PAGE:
If we are to trust Prime Minister Stephen Harper’s powers of observation — and Hansard’s ability to record those observations — just a handful of Liberal MPs stood in their places in the House of Commons on Dec. 13, 2007 and voted against the very corporate tax cuts that now, more than three years later, are dominating pre-budget politicking.
Minutes ahead of the final vote on Bill C-28, the Budget and Economic Statement Implementation Bill of 2007, the Liberal whip Karen Redman (who would lose her seat in Kitchener, Ont. to Conservative Stephen Woodworth) pleaded to the Speaker that Robert Thibeault, the Liberal MP from West Nova (who would lose his seat to Conservative Greg Kerr) be allowed to vote on the bill even though he had arrived at the House after the doors had been closed and all entry barred for the vote. Her request was rejected but not before Harper rose to say: “Mr. Speaker, since the Liberal whip indicated that the member for West Nova was delayed, I wonder how much further delayed the other 100 members are? How far away are they?”
They were, as it turns out, very far away because, had they shown up, they would have likely been forced to vote with the Bloc Quebecois and NDP agains this bill and that would have forced a general election.
I was compelled to research the circumstances of the passing of Bill C-28 as this is the bill that contains the corporate tax cuts that Liberal Leader Michael Ignatieff and his caucus now vow to vote against. There’s just one problem, of course: They are three years late for that vote.
While Jack Layton and his NDP caucus and Gilles Duceppe and his BQ caucus are counted in Hansard as voting against the corporate tax cuts now coming into effect, then Liberal Leader Stephane Dion and the future leader Ignatieff did not vote either way on the issue. Just six Liberals voted against the corporate tax cuts and all of them were, like the late Thibeault, from Atlantic Canada (They would be Brison, Cuzner, Eyking, Regan, Savage and Russell). This, you may recall, was the budget that contained the so-called Atlantic Accord, which changed some of the equalization terms for Nova Scotia and Newfoundland and Labrador and which turned out to be a controversial enough notion that Danny Williams organized his successful ABC or Anybody But Conservative campaign for the 2008 election and which prompted Nova Scotia Conservative Bill Casey to finish his parliamentary career as an independent MP.
But because of that 2007 vote, corporate taxes on New Year’s Day this year dropped to 16.5 per cent and will drop to 15 per cent on New Year’s Day 2012. Finance Minister Jim Flaherty need not mention a word about corporate tax cuts in this year’s budget and those tax cuts are coming next year.
The 2011 budget implementation bill, then, may very well be completely silent on the issue of corporate tax cuts.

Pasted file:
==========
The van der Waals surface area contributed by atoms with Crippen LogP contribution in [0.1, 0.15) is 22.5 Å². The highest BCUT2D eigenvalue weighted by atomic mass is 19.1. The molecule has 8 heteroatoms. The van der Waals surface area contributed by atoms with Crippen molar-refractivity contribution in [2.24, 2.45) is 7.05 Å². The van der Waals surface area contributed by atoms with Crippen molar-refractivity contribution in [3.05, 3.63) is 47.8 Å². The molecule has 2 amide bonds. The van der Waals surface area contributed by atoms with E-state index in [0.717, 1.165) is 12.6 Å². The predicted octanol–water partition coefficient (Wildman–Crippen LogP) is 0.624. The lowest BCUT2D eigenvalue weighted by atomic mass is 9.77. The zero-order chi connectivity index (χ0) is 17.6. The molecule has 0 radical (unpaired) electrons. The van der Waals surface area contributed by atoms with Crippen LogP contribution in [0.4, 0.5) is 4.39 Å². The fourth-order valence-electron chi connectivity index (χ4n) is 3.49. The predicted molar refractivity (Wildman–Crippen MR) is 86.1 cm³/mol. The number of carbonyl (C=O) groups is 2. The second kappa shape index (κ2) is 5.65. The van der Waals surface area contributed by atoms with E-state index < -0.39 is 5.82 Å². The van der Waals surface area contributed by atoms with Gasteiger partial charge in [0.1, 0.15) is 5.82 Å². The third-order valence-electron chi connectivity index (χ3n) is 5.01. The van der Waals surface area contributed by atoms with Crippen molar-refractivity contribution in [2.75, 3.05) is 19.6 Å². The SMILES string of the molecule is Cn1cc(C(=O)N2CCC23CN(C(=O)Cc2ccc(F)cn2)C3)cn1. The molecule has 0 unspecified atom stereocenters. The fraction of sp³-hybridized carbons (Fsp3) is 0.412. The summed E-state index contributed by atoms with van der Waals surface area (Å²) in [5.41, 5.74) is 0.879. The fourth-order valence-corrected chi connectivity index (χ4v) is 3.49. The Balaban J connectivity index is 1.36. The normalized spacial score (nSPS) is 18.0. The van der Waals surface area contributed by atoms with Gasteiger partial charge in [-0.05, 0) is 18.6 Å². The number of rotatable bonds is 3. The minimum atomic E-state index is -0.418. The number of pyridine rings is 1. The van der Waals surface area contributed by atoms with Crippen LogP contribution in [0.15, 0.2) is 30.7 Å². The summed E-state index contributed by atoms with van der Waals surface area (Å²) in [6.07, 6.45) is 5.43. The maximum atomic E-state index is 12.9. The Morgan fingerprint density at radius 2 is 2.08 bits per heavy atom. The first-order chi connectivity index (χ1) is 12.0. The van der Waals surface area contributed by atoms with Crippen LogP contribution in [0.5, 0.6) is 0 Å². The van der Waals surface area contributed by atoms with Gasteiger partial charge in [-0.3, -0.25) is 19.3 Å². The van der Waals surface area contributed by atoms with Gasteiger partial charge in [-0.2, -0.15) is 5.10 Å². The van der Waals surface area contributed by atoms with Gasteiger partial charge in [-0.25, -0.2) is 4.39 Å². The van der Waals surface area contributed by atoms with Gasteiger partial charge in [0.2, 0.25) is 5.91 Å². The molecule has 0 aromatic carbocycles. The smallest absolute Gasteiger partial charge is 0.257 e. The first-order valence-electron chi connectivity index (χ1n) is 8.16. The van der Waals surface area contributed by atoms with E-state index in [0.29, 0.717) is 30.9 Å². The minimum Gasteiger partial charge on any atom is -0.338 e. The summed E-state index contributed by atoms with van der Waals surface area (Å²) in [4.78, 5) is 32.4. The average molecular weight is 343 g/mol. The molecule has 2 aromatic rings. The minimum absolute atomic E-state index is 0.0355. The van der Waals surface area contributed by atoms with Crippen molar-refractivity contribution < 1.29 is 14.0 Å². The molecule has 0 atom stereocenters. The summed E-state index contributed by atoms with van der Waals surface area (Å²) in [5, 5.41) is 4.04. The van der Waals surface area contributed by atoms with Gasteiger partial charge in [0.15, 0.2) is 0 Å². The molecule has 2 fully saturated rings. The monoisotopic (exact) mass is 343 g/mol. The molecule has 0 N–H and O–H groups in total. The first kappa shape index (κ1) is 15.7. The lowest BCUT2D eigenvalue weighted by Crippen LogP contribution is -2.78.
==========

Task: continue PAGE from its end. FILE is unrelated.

And that gives both the Bloc and the NDP the perfect fig leaf to vote in favour of Flaherty’s 2011 budget should they see enough in it to satisfy their own supporters. Say, for example, Flaherty provides some relief on taxes for home heating oil or commits to boosting CPP and OAS payments. Then, Layton is perfectly free to say his party is voting for measures important to NDP supporters and, in any event, Layton and other NDP MPs already stood up and voted against those horrible corporate tax cuts. Even better for Layton, he’ll stand up and say that when he voted against corporate tax cuts three years ago, the Liberals didn’t even bother to show up for work that day.
Meanwhile, if Liberals are serious about suspending the corporate tax cuts they say we cannot now afford, they would have to defeat the government, win the subsequent election by campaigning, at least in part, that they would immediately introduce legislation suspending next year’s cuts. If they wanted to do more than that, and reverse this year’s cuts, then they would, of course, be campaigning to raise corporate taxes. (Probably a politically popular move if the Liberals are appealing to their left-leaning voters but not so much for those leaning right who then could be pushed to vote Conservative).
 The procedural rules for the House of Commons include the following instructions for “Recorded Votes”: “When Members have been called in for a division, no further debate is permitted. From the time the Speaker begins to put the question until the results of the vote are announced, Members are not to enter, leave or cross the House, or make any noise or disturbance. Members must be in their assigned seat in the Chamber and have heard the motion read in order for their votes to be recorded. Any Member entering the Chamber while the question is being put or after it has been put cannot have his or her vote counted. Members must remain seated until the result is announced by the Speaker.”